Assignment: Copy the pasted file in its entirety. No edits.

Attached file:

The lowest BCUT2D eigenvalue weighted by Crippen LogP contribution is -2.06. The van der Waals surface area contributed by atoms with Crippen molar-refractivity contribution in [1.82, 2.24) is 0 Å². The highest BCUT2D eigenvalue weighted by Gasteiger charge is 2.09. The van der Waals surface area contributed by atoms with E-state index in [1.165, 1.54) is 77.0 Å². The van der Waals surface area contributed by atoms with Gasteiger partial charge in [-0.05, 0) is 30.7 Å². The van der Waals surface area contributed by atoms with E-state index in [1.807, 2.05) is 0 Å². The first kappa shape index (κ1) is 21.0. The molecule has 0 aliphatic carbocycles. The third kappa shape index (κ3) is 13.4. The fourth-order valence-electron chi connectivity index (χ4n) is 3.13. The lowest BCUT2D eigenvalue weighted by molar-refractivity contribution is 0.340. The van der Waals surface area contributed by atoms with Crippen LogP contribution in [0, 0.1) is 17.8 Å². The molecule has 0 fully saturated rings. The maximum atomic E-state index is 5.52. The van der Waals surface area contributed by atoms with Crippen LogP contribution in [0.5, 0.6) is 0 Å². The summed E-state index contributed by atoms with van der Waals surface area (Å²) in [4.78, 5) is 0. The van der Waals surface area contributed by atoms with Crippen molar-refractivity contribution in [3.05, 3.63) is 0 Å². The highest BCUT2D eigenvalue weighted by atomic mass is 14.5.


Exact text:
The lowest BCUT2D eigenvalue weighted by Crippen LogP contribution is -2.06. The van der Waals surface area contributed by atoms with Crippen molar-refractivity contribution in [1.82, 2.24) is 0 Å². The highest BCUT2D eigenvalue weighted by Gasteiger charge is 2.09. The van der Waals surface area contributed by atoms with E-state index in [1.165, 1.54) is 77.0 Å². The van der Waals surface area contributed by atoms with Gasteiger partial charge in [-0.05, 0) is 30.7 Å². The van der Waals surface area contributed by atoms with E-state index in [1.807, 2.05) is 0 Å². The first kappa shape index (κ1) is 21.0. The molecule has 0 aliphatic carbocycles. The third kappa shape index (κ3) is 13.4. The fourth-order valence-electron chi connectivity index (χ4n) is 3.13. The lowest BCUT2D eigenvalue weighted by molar-refractivity contribution is 0.340. The van der Waals surface area contributed by atoms with Crippen LogP contribution in [0, 0.1) is 17.8 Å². The molecule has 0 fully saturated rings. The maximum atomic E-state index is 5.52. The van der Waals surface area contributed by atoms with Crippen LogP contribution in [0.5, 0.6) is 0 Å². The summed E-state index contributed by atoms with van der Waals surface area (Å²) in [4.78, 5) is 0. The van der Waals surface area contributed by atoms with Crippen molar-refractivity contribution in [3.05, 3.63) is 0 Å². The highest BCUT2D eigenvalue weighted by atomic mass is 14.5.